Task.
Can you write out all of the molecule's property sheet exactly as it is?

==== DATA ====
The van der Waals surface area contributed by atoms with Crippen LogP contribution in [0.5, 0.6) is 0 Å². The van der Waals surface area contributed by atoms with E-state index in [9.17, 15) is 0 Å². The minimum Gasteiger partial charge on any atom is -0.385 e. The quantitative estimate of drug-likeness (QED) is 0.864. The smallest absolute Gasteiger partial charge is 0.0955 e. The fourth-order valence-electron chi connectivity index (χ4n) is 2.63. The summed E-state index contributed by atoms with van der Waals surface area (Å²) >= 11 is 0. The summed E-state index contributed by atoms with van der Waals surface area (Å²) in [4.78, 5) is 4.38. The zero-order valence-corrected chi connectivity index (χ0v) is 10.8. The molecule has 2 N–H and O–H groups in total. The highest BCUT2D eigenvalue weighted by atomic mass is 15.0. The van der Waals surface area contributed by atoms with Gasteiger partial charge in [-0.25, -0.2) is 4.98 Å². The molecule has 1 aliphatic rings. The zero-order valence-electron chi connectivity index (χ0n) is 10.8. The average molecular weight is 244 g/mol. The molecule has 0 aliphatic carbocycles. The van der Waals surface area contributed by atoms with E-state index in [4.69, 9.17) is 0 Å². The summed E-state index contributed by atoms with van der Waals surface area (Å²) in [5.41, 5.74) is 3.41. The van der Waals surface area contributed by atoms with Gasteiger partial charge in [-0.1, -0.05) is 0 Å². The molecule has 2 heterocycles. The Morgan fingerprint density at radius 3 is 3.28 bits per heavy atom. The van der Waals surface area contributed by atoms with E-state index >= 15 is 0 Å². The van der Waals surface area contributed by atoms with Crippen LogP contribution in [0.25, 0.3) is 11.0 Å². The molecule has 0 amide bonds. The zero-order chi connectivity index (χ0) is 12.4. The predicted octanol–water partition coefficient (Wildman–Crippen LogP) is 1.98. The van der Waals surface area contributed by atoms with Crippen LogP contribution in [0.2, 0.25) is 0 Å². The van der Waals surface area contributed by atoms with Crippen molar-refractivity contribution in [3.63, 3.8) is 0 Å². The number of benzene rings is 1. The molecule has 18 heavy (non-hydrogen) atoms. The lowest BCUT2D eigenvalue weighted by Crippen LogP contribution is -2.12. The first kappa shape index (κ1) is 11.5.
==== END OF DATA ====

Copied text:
The van der Waals surface area contributed by atoms with Crippen LogP contribution in [0.5, 0.6) is 0 Å². The van der Waals surface area contributed by atoms with E-state index in [9.17, 15) is 0 Å². The minimum Gasteiger partial charge on any atom is -0.385 e. The quantitative estimate of drug-likeness (QED) is 0.864. The smallest absolute Gasteiger partial charge is 0.0955 e. The fourth-order valence-electron chi connectivity index (χ4n) is 2.63. The summed E-state index contributed by atoms with van der Waals surface area (Å²) >= 11 is 0. The summed E-state index contributed by atoms with van der Waals surface area (Å²) in [4.78, 5) is 4.38. The zero-order valence-corrected chi connectivity index (χ0v) is 10.8. The molecule has 2 N–H and O–H groups in total. The highest BCUT2D eigenvalue weighted by atomic mass is 15.0. The van der Waals surface area contributed by atoms with Gasteiger partial charge in [-0.25, -0.2) is 4.98 Å². The molecule has 1 aliphatic rings. The zero-order valence-electron chi connectivity index (χ0n) is 10.8. The average molecular weight is 244 g/mol. The molecule has 0 aliphatic carbocycles. The van der Waals surface area contributed by atoms with E-state index in [4.69, 9.17) is 0 Å². The summed E-state index contributed by atoms with van der Waals surface area (Å²) in [5.41, 5.74) is 3.41. The van der Waals surface area contributed by atoms with Gasteiger partial charge in [-0.1, -0.05) is 0 Å². The molecule has 2 heterocycles. The Morgan fingerprint density at radius 3 is 3.28 bits per heavy atom. The van der Waals surface area contributed by atoms with E-state index >= 15 is 0 Å². The van der Waals surface area contributed by atoms with Crippen LogP contribution in [0.25, 0.3) is 11.0 Å². The molecule has 0 amide bonds. The zero-order chi connectivity index (χ0) is 12.4. The predicted octanol–water partition coefficient (Wildman–Crippen LogP) is 1.98. The van der Waals surface area contributed by atoms with Crippen LogP contribution in [0.2, 0.25) is 0 Å². The van der Waals surface area contributed by atoms with Crippen molar-refractivity contribution in [3.63, 3.8) is 0 Å². The number of benzene rings is 1. The molecule has 18 heavy (non-hydrogen) atoms. The lowest BCUT2D eigenvalue weighted by Crippen LogP contribution is -2.12. The first kappa shape index (κ1) is 11.5.